Not to Sprint, which launched a WiMax 802.16e network earlier this year and touted it as 4G. T-Mobile then hailed its new HSPA+ network as 4G, drawing heavy criticism from rival AT&T. Meanwhile, Verizon, AT&T and several other carriers are converting their networks to LTE technology, while TeliaSonera already operates LTE networks in Stockholm and Oslo. Kenya’s Safaricom is also planning to roll out LTE. Although LTE is often marketed as 4G, the first release was actually a 3.9G as it fails to fully comply with 4G requirements. LTE is not backwards-compatible with 3G systems, although LTE Advanced will be backwards compatible with LTE and uses the same frequencies. Its main advantages are high throughput, low latency, an improved end-user experience and a simple architecture for lower operating costs. Motorola’s Brda doesn’t support the quest to ratify one defined standard, and advocates having both LTE and WiMax 802.16e exist side by side to serve the different needs of operators around the world. “The 4G decision isn’t really a technology decision at all — it’s a business decision for operators,” Brda says. He thinks operators should define the needs they are trying to fulfill with mobile broadband and adopt whichever solution does it best, without getting tangled in a technology debate. “The LTE customer base already knows who they are, while the WiMax customer base also knows who they are,” he says. “LTE will be the natural upgrade path from today’s networks by mobile operators. WiMax will be a factor in any other decision, namely greenfield operators or those operators that want a time-to-market advantage. Both technologies are viable.” Mobile WiMax now has hundreds of deployments in more than 145 countries and is filling a business need for a variety of different players, many of which are not traditional mobile operators. Malaysia’s REDTone is using mobile WiMax to take broadband access to underserved communities, while Unwired in Fiji is using it to deliver educational resources to remote areas. In the end, the 4G world should be characterised by a combination of solutions to meet end user demands for data services, Brda says. But that means the mobile industry must abandon its technology debates. “The reality is we will connect more people at a faster pace with more than one viable solution,” Brda says. “Operators need to do what they do best: use the most appropriate technology to solve their business problems.” Operators in South Africa are waiting for the Independent Communications Authority of SA (Icasa) to hold an auction for the 2,6GHz and 3,5GHz spectrum they need for mobile broadband networks based on technologies such as WiMax or LTE. Icasa has warned that no company already holding spectrum in those bands can bid for more, prompting Vodacom to sell its 24% stake in WBS, the parent company of iBurst. Vodacom had bought into iBurst specifically to gain access to its 2,6GHz spectrum, and has invested about R100m in building 100 WiMax base stations. Once 4G networks are commonplace, they will help the ITU achieve its goal of seeing more than half the world’s population gain access to broadband networks by 2015, and having access to high-speed networks as a basic civil right. In September ITU Secretary-General Dr Hamadoun Touré challenged political leaders to meet those goals when he spoke at the Broadband Commission for Digital Development. “Broadband is the next tipping point, the next truly transformational technology. It can generate jobs, drive growth and productivity, and underpin long-term economic competitiveness,” he said. A report drawn up by the commission says: “In the 21st century, affordable, ubiquitous broadband networks will be as critical to social and economic prosperity as networks like transport, water and power. Broadband will serve as tomorrow’s fountain of innovation. What price will be paid in the brave new world of digital opportunity by those who fail to embrace broadband inclusion for their citizens?”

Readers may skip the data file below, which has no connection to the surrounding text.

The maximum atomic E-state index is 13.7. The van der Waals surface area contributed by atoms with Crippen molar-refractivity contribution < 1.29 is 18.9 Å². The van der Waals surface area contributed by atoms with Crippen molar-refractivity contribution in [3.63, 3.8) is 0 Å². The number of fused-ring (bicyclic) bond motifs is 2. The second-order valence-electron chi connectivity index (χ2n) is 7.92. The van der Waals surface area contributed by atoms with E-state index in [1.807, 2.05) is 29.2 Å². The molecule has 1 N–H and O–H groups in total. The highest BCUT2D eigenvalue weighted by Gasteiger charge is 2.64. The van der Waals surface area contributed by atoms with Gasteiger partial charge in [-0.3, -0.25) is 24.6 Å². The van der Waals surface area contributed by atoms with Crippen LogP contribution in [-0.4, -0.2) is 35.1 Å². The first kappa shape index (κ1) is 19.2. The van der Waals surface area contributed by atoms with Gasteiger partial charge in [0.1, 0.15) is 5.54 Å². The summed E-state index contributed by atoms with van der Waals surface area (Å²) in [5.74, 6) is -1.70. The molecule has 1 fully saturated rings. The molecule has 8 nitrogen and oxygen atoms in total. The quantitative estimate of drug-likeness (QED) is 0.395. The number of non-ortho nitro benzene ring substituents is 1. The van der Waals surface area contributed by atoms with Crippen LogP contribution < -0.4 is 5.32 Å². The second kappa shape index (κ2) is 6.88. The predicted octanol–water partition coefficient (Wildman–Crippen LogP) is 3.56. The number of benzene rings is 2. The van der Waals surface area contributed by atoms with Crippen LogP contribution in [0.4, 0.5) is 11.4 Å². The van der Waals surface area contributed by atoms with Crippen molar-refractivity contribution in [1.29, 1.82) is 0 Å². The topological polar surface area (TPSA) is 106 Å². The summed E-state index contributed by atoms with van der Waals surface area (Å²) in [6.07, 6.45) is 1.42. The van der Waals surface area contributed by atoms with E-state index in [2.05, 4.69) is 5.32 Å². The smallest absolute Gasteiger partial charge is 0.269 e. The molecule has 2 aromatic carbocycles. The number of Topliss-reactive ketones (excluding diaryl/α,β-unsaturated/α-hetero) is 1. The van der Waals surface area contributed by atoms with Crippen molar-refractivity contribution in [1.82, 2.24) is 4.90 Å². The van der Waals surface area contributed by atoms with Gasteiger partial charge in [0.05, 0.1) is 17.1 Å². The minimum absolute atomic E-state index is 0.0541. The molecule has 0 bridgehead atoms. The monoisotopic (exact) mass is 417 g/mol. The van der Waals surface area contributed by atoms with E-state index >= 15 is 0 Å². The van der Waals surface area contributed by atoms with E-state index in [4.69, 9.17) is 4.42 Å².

SO WHAT IS THE REALITY FOR AFRICA?